Russia was banned on Tuesday from the 2018 Winter Games by the International Olympic Committee over its state-orchestrated doping program, but clean Russian athletes will be allowed to compete under an Olympic flag.
The sanction was the toughest ever leveled by the IOC for drug cheating and came just 65 days ahead of the Games in Pyeongchang, South Korea.
In announcing the decision, IOC president Thomas Bach accused Russia of “perpetrating an unprecedented attack on the integrity of the Olympic Games and sport.” An explosive report by the World Anti-doping Agency (WADA) and two subsequent IOC investigations have confirmed that Russian athletes took part in an elaborate drug cheating program, which peaked during the 2014 Winter Olympics in Sochi.
Mounting evidence has indicated that the scheme involved senior government officials, including from the sports ministry, with help from secret state agents.
The IOC also banned Russia’s Deputy Prime Minister Vitaly Mutko—who was sports minister during the Sochi Games—for life.
Mutko is currently the head of the organizing committee for the 2018 World Cup, which Russia is hosting.
Attention will quickly turn to see if football’s world governing body FIFA allows the scandal-tainted ally of President Vladimir Putin to retain his senior World Cup role. In a statement, FIFA said it had “taken note” of the IOC decision but it had “no impact on the preparations” for Russia 2018.
The IOC also suspended the Russian Olympic Committee (ROC) and its chief Alexander Zhukov. Zhukov said he “apologized” to the IOC on Tuesday for the “anti-doping violations” committed in his country in recent years.
The Winter Olympics’ South Korean organizers said on Wednesday they would prefer if Russians competed under their own flag, but accepted as “second-best” the IOC ruling.
Lee Hee-Bum, chief of the Pyeongchang organizing committee for February’s Winter Olympics, added the decision caught the Games organizers off guard. “We did not know that it [the punishment] would be this much,” Lee said, adding there was a “heated debate” among the IOC members before reaching the decision.
The move raises the prospect of Moscow boycotting the Games, something that organizers will be desperate to avoid as they battle low ticket sales and concern over North Korea’s nuclear and missile tests.
The IOC had the option of hitting Russia with a blanket ban, the so-called nuclear option that was applied to apartheid-era South Africa from 1964 to 1988. The IOC’s decision to choose a more moderate path offers some Russian athletes a route to competing in the Games—although that will be by invitation only and dependent on a stringent testing program.
“The IOC, at its absolute discretion, will ultimately determine the athletes to be invited from the list,” the IOC said in a statement.
No Russian athlete with a previous doping violation will be allowed to compete and no official who had a leadership role at Sochi 2014 will be invited to Pyeongchang. Those athletes who do go to the Games will participate under the name “Olympic Athlete from Russia” and the country’s flag will not fly at any 2018 ceremony, the IOC also said.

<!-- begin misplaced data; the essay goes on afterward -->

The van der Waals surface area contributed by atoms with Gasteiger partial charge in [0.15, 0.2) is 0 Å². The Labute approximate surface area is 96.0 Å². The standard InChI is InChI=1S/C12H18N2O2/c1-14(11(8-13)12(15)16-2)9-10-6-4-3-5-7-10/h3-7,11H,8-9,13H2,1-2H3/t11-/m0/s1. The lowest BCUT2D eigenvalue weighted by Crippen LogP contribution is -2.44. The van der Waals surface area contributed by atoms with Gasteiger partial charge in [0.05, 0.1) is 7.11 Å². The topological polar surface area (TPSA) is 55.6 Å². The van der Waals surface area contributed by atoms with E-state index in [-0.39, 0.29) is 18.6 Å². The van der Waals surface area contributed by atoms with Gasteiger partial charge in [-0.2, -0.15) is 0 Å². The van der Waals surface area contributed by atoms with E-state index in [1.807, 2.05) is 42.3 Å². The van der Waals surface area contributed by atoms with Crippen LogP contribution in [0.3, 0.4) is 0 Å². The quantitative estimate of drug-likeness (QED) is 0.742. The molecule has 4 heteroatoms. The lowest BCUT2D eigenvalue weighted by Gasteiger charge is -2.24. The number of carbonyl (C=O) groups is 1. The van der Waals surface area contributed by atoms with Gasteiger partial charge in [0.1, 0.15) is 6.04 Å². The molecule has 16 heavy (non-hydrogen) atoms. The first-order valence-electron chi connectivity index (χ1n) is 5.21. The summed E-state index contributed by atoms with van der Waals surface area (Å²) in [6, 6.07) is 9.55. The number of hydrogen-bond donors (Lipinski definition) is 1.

The U.S. Olympic Committee praised the IOC’s “strong and principled decision. “There were no perfect options, but this decision will clearly make it less likely that this ever happens again,” it said.
For Grigory Rodchenkov, the former Russian laboratory chief and whistleblower who lifted the lid on the cheating scheme, the IOC’s action was a needed step to clean up the Olympic movement. “It was the most elaborate and sophisticated doping system in the history of sports. If it did not carry the most significant sanction it would simply have emboldened Russia and other countries who don’t respect the rules,” Rodchenkov’s lawyer, Jim Walden, told reporters on a conference call.
Russian officials have previously met doping accusations with defiance.
Mutko has said the allegations were an attempt “to create an image of an axis of evil” against his country while Putin has warned that a Russia ban would cause “serious harm to the Olympic movement.” He said forcing Russian athletes to compete under a neutral flag would amount to a national “humiliation.”
That has fueled speculation that Moscow would instruct its athletes to boycott the compromise solution decided by the IOC. “An Olympic boycott has never achieved anything,” Bach said, insisting that given the window left open for clean athletes to compete, a boycott was unwarranted.
But the IOC expulsion sparked immediate outrage in Russia. Deputy speaker of the Russian parliament’s lower house, the State Duma, Pyotr Tolstoy has already called for a boycott.
“They are humiliating the whole of Russia through the absence of its flag and anthem,” he said in televised remarks.
The president of Russia’s Bobsleigh Federation, Alexander Zubkov told Russian TV that the IOC decision was a “humiliation.”
“This is a punch in the stomach,” he said.